D-Day: the surf forecasters helped decide D-Day for Operation Overlord

It's June 6, 1944, in Normandy, France. The Allied troops are preparing for the largest amphibious operation in history against Nazi Germany.

D-Day has come. While the infantry and armored divisions wait for the green light, the weather charts are constantly being updated.

A recently declassified dossier shows that swell, surf height, and wind were crucial variables taken into consideration during Operation Neptune.

It involved tides, winds, waves, visibility from both air and sea, and the combined engagement with the land, air, and sea forces that could not (and still cannot) be fully foreseen.

On February 1, 1944, the British Admiralty's Naval Meteorological Service activated a Swell Forecast Section to obtain accurate wave predictions for D-Day, the Big Storm (June 19-22, 1944), and other over-the-beach supply operations following the destruction of the artificial harbor at the Omaha beachhead.

Two years before Operation Overlord - the Normandy landings - and Neptune, Franklin Roosevelt, the U.S. President, sent a message to Winston Churchill, the British Prime Minister, showing his concern.

"...bad surf on the Atlantic beaches is a calculated risk," he wrote.

Operation Overlord: British Forces during the invasion of Normandy

Studying the Surf for Operation Neptune

Nearly one million trained troops were known to be extremely sensitive to wave action and rough seas.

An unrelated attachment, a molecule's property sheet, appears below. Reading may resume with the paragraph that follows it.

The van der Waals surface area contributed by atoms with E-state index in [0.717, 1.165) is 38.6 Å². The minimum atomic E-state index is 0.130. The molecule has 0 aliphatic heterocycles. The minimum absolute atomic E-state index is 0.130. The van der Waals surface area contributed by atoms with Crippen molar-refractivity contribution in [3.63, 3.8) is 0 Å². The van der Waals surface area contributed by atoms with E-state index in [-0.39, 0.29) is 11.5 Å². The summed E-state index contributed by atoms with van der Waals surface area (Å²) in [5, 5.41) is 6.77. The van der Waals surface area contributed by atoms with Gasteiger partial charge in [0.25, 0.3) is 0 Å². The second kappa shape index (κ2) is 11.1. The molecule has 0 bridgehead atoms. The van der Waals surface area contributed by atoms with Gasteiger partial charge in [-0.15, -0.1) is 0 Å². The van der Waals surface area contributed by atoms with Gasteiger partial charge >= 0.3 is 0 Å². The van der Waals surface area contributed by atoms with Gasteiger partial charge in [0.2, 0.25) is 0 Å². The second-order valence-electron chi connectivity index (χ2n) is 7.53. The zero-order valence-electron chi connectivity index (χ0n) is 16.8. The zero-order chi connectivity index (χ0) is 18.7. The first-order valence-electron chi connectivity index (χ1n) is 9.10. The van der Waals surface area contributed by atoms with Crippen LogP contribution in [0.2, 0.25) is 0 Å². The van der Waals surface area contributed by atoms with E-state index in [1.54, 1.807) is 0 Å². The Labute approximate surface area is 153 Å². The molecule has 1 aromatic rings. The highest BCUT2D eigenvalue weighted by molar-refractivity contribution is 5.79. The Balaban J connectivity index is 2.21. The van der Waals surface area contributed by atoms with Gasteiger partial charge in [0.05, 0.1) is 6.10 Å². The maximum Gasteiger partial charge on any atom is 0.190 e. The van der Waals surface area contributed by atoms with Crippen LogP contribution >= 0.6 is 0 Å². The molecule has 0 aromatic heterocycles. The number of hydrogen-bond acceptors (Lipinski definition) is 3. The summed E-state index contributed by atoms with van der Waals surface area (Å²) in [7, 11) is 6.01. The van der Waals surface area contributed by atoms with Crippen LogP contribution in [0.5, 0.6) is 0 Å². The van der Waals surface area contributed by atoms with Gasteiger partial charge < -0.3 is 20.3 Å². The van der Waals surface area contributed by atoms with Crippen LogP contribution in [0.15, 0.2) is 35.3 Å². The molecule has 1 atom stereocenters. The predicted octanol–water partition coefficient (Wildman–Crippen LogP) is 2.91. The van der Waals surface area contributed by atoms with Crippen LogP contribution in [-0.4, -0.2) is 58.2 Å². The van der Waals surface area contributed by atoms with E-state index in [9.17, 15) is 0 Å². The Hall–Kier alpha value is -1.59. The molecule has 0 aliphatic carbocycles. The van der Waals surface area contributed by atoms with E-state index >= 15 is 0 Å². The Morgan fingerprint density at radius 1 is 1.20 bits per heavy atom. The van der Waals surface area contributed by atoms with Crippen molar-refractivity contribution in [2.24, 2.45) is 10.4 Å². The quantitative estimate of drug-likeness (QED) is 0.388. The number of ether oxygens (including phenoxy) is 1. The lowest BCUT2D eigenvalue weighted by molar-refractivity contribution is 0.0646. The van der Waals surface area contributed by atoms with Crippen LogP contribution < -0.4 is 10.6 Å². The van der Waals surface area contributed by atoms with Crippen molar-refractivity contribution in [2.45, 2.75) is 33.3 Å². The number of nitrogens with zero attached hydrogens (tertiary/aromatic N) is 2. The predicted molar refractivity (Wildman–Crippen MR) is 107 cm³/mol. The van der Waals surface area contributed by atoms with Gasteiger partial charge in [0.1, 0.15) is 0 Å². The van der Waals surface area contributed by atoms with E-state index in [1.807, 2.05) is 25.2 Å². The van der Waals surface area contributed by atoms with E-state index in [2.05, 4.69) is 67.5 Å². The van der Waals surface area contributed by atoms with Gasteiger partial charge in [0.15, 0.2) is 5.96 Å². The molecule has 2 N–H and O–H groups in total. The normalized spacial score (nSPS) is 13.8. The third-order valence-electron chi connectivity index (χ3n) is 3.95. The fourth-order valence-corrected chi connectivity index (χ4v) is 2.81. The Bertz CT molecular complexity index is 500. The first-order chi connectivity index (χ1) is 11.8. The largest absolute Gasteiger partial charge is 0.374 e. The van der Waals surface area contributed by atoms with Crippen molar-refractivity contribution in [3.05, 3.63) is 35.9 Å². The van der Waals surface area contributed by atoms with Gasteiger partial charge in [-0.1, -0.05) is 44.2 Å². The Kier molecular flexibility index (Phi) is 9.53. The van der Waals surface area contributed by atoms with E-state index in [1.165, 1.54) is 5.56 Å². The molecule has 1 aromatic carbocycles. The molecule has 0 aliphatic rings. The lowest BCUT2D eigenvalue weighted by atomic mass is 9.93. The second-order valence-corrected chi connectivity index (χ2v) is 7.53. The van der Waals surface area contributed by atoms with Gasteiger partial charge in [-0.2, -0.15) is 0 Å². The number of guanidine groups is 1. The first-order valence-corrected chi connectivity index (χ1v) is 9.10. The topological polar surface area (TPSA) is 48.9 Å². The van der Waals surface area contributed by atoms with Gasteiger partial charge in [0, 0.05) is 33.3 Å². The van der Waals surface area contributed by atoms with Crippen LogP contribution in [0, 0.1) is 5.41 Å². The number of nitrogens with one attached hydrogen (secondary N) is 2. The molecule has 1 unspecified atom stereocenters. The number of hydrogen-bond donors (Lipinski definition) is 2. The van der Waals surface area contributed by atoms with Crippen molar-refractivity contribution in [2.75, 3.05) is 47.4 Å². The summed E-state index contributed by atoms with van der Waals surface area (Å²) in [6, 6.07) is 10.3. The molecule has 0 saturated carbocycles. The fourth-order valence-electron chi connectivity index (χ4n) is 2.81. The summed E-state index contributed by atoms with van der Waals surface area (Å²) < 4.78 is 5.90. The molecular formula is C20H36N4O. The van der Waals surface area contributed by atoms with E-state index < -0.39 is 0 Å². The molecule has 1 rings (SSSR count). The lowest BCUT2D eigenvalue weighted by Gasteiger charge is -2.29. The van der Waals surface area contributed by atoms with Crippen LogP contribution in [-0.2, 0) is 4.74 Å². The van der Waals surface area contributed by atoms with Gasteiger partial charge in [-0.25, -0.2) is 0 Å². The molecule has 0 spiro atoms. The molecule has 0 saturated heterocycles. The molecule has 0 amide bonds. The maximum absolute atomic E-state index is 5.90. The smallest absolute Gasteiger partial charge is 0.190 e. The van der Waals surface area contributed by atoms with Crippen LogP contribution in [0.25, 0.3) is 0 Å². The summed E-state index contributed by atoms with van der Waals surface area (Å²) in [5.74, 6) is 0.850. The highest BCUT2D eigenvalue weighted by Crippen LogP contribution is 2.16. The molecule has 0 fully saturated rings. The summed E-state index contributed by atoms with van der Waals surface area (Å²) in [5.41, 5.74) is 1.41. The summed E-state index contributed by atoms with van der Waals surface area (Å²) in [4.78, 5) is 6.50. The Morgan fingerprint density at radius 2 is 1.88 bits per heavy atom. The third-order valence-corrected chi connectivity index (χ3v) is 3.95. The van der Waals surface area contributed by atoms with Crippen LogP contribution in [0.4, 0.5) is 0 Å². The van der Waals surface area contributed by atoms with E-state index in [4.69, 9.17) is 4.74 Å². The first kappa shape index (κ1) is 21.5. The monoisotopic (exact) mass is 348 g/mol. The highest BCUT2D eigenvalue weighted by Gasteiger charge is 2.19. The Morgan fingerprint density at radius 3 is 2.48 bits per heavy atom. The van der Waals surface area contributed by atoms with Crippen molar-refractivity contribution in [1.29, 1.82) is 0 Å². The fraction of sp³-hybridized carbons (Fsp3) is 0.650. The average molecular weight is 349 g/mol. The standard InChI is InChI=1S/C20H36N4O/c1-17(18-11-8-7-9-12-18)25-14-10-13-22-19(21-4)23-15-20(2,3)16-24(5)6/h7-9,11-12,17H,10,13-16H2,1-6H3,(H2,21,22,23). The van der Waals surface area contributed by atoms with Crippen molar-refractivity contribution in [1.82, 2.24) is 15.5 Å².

So, it would not be easy to deploy everyone and everything quickly and efficiently at the landing spot if the seas were too rough prior to arrival.

The report from Charles C. Bates, then Lieutenant Colonel of the U.S. Air Force, indicated that the operation "...needed a four-day period of low seas" in order to be successful.

The study of ocean conditions was crucial. Back then, waves meant casualties, not pleasure.

Therefore, it was decided that the Royal Naval Meteorological Service would take on the responsibility of generating sea, swell, and surf forecasts for strategic decision-making.

Graphs for relating wave height and period to wind speed and associated fetch and duration, as well as an estimate of their decay rate, were created.

Knowledge was power.

Wave forecasters for the Allied forces received top-secret aerial photographs of what the surf zones were like at the designated beachheads to complement their information and predictions.

D-Day: no waves, just bullets

"Okay! Let's Go!"

"Notes on the Sea, Swell, and Surf in the English Channel" was the first confidential report issued by the surf forecast team.

A six-way conference call was established to get updates on the condition of the waves. The day of the attack was going to depend on the surf conditions.

The staff of meteorologists involved included Donald Yates (Colonel, USAF), James Stagg (Group Captain, RAF), and John Fleming (Instructor Commander, RN).

On June 3, 1944, tension built. Eisenhower demanded morning and evening swell updates. D-Day was coming.

On June 4, the forecast for the following 48 hours read two-to-four-foot wind waves for the assault areas.

"The Most Important Weather Forecast in the History of the World" arrived on Monday, June 5, 1944, at 0400 DBST.

"Okay! Let's go!" said Dwight Eisenhower.

On June 6, the observed wave conditions at Operation Neptune's beachheads were two-to-six-foot waves with "choppiness [that] makes personnel transfer difficult."

The rest is history. By the end of August, over two million Allied troops had crossed the English Channel. The casualties among the Allies were about 225,000.

Although the Swell Forecast Section's wave forecasting models became quickly outmoded post-war, it is widely accepted that the early models made enormous contributions to the science of predicting swells and surf.

A few months later, the Allies won World War II, and the planet was finally free from Nazi domination.

Read "Surf Forecasting For Invasions During World War II."

Words by Luís MP | Founder of SurferToday.com

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